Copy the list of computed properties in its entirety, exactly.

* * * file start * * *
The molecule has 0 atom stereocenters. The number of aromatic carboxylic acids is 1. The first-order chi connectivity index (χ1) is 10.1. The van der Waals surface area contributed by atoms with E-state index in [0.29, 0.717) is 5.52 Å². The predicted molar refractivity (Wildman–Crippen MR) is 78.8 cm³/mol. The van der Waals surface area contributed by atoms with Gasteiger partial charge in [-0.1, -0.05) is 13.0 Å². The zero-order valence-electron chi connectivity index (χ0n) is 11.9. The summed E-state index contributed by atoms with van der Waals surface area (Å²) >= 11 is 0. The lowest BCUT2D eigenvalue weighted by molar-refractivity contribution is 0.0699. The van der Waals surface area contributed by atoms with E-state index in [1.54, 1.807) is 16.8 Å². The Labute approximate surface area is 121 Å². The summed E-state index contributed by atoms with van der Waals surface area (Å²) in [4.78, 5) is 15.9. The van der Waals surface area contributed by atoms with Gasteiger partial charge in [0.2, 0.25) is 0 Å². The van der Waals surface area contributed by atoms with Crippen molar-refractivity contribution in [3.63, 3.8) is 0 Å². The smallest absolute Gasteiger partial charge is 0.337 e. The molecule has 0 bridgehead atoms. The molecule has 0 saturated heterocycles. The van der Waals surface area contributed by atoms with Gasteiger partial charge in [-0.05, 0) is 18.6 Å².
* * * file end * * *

The molecule has 0 atom stereocenters. The number of aromatic carboxylic acids is 1. The first-order chi connectivity index (χ1) is 10.1. The van der Waals surface area contributed by atoms with E-state index in [0.29, 0.717) is 5.52 Å². The predicted molar refractivity (Wildman–Crippen MR) is 78.8 cm³/mol. The van der Waals surface area contributed by atoms with Gasteiger partial charge in [-0.1, -0.05) is 13.0 Å². The zero-order valence-electron chi connectivity index (χ0n) is 11.9. The summed E-state index contributed by atoms with van der Waals surface area (Å²) >= 11 is 0. The lowest BCUT2D eigenvalue weighted by molar-refractivity contribution is 0.0699. The van der Waals surface area contributed by atoms with E-state index in [1.54, 1.807) is 16.8 Å². The Labute approximate surface area is 121 Å². The summed E-state index contributed by atoms with van der Waals surface area (Å²) in [4.78, 5) is 15.9. The van der Waals surface area contributed by atoms with Gasteiger partial charge in [0.2, 0.25) is 0 Å². The van der Waals surface area contributed by atoms with Crippen molar-refractivity contribution in [3.63, 3.8) is 0 Å². The smallest absolute Gasteiger partial charge is 0.337 e. The molecule has 0 bridgehead atoms. The molecule has 0 saturated heterocycles. The van der Waals surface area contributed by atoms with Gasteiger partial charge in [-0.05, 0) is 18.6 Å².